The Fertile Crescent in History

That area appears to have been the earliest site for a whole string of developments including cities , writing, empires, and what we term civilization.
It has the earliest definite dates for both plant domestication (around 8500 B.C. and animal domestication (around 8000 B.C.). [Earlier than China by 1000 years and Mesoamerica by 5000years].

It also has by far the largest number of accurate radio carbon dates for early food production. Imported domesticates may be thought as “ founder” crops and animals because they founded local food production. In three or four such areas , the arriving founder came from the Fertile Crescent . [Independent origins of domestication are : Fertile Crescent , China , Mesoamerica, Andes and Amazonia, Eastern United States, Sahel, Tropical west Africa, Ethiopia , New Guinea . All with varying dates the earliest been of the Fertile Crescent ]

Europeans today are heirs to one of the longest traditions of animal domestication on Earth [dog, sheep, goat, cow- that which began in the Fertile Crescent around 10.000- 6000 years ago.

The spread of Fertile Crescent crops across western Eurasia started around 7000 BC. Reached Greece and Cyprus and the Indian subcontinent by 6500 B.C., Egypt soon after 6000 B.C., central Europe by 5400 B.C., southern Spain by 5200 B.C., and Britain by 3500 B.C.

This was soon followed by that of other innovations originating in or near the Fertile Crescent including the wheel , writing, metalworking techniques, milking, fruit trees, and beer and wine productions.

Evidently most of the Fertile Crescent's founder crops were never domesticated again elsewhere after their initial domestications in the Fertile Crescent .

Writing:

There have been only a few occasions in history when people invented writing entirely on their own . The two indisputable independent inventions of writing were achieved by the Sumerians of Mesopotamia before 3000 B.C., and by Mexican Indians before 600 B.C.,

The independent invention that we can trace in greatest detail is history's oldest writing system, Sumerian cuneiform. The problem lay in how to devise agreed-on visible marks that represent actual spoken sounds rather than only ideas or else words independent of their pronunciation. The most important single step in the whole history of writing was the Sumerians' introduction of phonetic representation initially by writing an abstract noun (which could not be readily drawn as a picture.). [This operation started in the Sumerian city of Uruk , on the Euphrates River ].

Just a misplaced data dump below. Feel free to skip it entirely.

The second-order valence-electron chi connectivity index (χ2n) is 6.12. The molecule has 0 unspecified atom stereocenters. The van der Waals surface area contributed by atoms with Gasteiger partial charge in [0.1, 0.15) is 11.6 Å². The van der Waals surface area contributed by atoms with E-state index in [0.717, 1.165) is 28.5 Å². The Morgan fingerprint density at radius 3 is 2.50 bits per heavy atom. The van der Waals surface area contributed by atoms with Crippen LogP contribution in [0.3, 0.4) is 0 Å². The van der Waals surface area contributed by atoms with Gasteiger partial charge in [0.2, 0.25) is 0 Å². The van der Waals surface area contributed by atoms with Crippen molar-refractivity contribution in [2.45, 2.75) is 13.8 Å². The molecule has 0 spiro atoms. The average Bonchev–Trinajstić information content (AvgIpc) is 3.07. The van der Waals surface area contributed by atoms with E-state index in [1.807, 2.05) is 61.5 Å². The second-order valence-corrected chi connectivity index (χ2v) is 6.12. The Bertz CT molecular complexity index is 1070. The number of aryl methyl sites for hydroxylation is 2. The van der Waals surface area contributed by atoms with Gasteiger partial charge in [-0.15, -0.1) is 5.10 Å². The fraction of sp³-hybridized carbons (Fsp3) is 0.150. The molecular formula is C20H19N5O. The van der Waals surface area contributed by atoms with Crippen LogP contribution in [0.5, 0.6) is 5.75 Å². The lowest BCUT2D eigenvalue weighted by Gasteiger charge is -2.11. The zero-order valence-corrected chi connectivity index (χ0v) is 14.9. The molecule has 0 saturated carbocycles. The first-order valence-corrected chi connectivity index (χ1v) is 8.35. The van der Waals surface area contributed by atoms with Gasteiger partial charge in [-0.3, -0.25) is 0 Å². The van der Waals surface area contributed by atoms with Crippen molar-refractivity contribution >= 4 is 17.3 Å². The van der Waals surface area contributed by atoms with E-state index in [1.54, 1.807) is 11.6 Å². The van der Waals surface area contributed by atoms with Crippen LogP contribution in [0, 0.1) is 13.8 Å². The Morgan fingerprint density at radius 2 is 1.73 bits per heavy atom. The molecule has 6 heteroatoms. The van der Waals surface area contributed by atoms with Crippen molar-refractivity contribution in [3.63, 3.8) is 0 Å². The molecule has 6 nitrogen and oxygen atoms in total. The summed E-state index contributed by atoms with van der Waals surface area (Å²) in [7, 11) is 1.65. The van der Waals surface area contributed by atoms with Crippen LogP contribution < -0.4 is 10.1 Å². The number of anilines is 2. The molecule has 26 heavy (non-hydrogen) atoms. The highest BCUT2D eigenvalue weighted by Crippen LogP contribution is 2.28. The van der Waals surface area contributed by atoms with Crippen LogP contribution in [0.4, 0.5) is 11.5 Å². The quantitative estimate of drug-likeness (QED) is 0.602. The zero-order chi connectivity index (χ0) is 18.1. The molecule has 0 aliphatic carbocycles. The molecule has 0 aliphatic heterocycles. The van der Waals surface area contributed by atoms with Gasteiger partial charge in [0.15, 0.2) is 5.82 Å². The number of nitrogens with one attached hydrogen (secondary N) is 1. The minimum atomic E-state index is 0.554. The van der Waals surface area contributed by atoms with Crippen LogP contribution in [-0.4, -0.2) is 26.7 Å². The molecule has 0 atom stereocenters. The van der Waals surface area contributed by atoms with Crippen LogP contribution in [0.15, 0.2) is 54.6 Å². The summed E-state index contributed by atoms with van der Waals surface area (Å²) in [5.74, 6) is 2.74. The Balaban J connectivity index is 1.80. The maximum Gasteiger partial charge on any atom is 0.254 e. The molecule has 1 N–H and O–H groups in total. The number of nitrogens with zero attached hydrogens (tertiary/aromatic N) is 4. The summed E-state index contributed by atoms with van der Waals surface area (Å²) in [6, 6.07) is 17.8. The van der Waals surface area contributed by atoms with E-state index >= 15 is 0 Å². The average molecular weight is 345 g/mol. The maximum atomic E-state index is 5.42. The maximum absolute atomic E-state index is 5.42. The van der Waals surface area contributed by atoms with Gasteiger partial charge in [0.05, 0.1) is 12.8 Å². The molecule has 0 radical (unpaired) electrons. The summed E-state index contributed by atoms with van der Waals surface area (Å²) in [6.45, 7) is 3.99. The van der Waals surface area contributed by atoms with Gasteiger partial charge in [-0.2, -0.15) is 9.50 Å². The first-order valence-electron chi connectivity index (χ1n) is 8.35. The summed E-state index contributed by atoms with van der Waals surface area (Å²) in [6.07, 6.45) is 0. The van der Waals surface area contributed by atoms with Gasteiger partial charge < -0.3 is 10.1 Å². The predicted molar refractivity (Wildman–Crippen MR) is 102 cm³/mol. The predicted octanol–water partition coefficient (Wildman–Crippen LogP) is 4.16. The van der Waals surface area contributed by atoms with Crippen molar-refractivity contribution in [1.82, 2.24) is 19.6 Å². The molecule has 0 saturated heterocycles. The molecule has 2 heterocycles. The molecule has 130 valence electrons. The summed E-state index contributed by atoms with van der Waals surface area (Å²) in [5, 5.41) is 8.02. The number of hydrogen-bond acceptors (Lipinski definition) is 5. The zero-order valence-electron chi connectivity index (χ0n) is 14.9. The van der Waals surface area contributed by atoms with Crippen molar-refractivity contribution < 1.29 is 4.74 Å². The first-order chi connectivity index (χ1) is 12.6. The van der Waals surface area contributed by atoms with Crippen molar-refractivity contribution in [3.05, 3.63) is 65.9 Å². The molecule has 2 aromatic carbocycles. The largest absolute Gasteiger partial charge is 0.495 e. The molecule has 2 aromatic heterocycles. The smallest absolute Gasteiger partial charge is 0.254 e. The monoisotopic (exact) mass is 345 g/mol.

Once Sumerians hit upon the phonetic principle they began to use it for more than just writing abstract nouns. This system evolve into a complex mixture of three types of signs: logograms (referring to a whole word or name); phonetic signs (used for spelling syllables, letters, parts of words; and determinatives (were not pronounced but were used to resolve ambiguities.

All of the hundreds of historical and now existing alphabets were ultimately derived from that ancestral Semitic alphabet, in a few cases (Irish ogham alphabet ) by idea diffusion , but in most by actual copying and modification of letter forms.

The State:

Tribal organization began to emerge around 13000 years ago in the Fertile Crescent .
States arose around 3700 B.C. in Mesopotamia and around 300 B.C in Mesoamerica, over 2000 years ago in the Andes, China , and Southeast Asia, and over 1000 years ago in West Africa .

References:

Guns, Germs and Steel
By Jared Diamond, Norton, 1999
Cradle of Civilization, Time -Life Books
The Near East in History, Hitti

Back


 
  Copyright © 2006 irth.sumer